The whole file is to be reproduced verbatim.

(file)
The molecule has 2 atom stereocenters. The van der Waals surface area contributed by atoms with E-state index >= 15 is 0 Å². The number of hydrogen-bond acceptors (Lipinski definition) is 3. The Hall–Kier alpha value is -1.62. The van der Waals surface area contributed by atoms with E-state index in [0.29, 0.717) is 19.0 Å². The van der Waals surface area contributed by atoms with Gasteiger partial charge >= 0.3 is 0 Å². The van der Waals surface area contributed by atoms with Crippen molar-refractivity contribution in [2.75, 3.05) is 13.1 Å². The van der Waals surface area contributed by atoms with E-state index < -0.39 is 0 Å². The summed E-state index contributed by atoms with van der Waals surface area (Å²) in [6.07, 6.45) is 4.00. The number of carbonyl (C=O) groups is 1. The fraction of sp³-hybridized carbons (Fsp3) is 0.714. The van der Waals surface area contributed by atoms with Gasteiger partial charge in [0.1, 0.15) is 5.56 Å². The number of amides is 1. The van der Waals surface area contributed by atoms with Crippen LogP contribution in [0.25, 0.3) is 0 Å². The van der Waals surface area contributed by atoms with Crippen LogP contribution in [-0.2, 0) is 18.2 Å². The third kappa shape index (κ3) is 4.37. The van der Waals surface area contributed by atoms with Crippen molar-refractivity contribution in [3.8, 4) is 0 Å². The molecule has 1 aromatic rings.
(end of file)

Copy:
The molecule has 2 atom stereocenters. The van der Waals surface area contributed by atoms with E-state index >= 15 is 0 Å². The number of hydrogen-bond acceptors (Lipinski definition) is 3. The Hall–Kier alpha value is -1.62. The van der Waals surface area contributed by atoms with E-state index in [0.29, 0.717) is 19.0 Å². The van der Waals surface area contributed by atoms with Gasteiger partial charge >= 0.3 is 0 Å². The van der Waals surface area contributed by atoms with Crippen molar-refractivity contribution in [2.75, 3.05) is 13.1 Å². The van der Waals surface area contributed by atoms with E-state index < -0.39 is 0 Å². The summed E-state index contributed by atoms with van der Waals surface area (Å²) in [6.07, 6.45) is 4.00. The number of carbonyl (C=O) groups is 1. The fraction of sp³-hybridized carbons (Fsp3) is 0.714. The van der Waals surface area contributed by atoms with Gasteiger partial charge in [0.1, 0.15) is 5.56 Å². The number of amides is 1. The van der Waals surface area contributed by atoms with Crippen LogP contribution in [0.25, 0.3) is 0 Å². The van der Waals surface area contributed by atoms with Crippen LogP contribution in [-0.2, 0) is 18.2 Å². The third kappa shape index (κ3) is 4.37. The van der Waals surface area contributed by atoms with Crippen molar-refractivity contribution in [3.8, 4) is 0 Å². The molecule has 1 aromatic rings.